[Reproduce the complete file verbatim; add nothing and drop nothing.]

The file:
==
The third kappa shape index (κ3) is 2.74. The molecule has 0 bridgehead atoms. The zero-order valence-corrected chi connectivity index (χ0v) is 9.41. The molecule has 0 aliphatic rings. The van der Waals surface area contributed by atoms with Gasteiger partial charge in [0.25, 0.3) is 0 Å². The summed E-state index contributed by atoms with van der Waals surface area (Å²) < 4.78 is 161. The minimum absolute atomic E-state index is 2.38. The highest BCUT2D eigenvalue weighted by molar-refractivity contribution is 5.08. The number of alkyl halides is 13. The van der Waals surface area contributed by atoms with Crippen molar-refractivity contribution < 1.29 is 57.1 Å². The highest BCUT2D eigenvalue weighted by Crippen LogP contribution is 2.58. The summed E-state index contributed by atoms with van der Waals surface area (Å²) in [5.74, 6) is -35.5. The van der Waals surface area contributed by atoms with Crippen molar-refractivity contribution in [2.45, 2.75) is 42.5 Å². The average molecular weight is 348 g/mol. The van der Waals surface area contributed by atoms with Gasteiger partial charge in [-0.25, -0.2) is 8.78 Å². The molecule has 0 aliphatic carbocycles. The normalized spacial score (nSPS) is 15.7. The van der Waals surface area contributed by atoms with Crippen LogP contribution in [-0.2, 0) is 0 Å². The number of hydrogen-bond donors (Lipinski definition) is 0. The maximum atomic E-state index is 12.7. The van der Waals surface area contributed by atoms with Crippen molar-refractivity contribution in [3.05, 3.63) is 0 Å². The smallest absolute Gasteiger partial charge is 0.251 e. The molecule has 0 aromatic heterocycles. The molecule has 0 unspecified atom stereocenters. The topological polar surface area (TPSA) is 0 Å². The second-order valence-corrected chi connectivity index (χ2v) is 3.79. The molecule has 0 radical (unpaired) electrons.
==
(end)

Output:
The third kappa shape index (κ3) is 2.74. The molecule has 0 bridgehead atoms. The zero-order valence-corrected chi connectivity index (χ0v) is 9.41. The molecule has 0 aliphatic rings. The van der Waals surface area contributed by atoms with Gasteiger partial charge in [0.25, 0.3) is 0 Å². The summed E-state index contributed by atoms with van der Waals surface area (Å²) < 4.78 is 161. The minimum absolute atomic E-state index is 2.38. The highest BCUT2D eigenvalue weighted by molar-refractivity contribution is 5.08. The number of alkyl halides is 13. The van der Waals surface area contributed by atoms with Crippen molar-refractivity contribution < 1.29 is 57.1 Å². The highest BCUT2D eigenvalue weighted by Crippen LogP contribution is 2.58. The summed E-state index contributed by atoms with van der Waals surface area (Å²) in [5.74, 6) is -35.5. The van der Waals surface area contributed by atoms with Crippen molar-refractivity contribution in [2.45, 2.75) is 42.5 Å². The average molecular weight is 348 g/mol. The van der Waals surface area contributed by atoms with Gasteiger partial charge in [-0.25, -0.2) is 8.78 Å². The molecule has 0 aliphatic carbocycles. The normalized spacial score (nSPS) is 15.7. The van der Waals surface area contributed by atoms with Crippen LogP contribution in [-0.2, 0) is 0 Å². The number of hydrogen-bond donors (Lipinski definition) is 0. The maximum atomic E-state index is 12.7. The van der Waals surface area contributed by atoms with Crippen molar-refractivity contribution in [3.05, 3.63) is 0 Å². The smallest absolute Gasteiger partial charge is 0.251 e. The molecule has 0 aromatic heterocycles. The molecule has 0 unspecified atom stereocenters. The topological polar surface area (TPSA) is 0 Å². The second-order valence-corrected chi connectivity index (χ2v) is 3.79. The molecule has 0 radical (unpaired) electrons.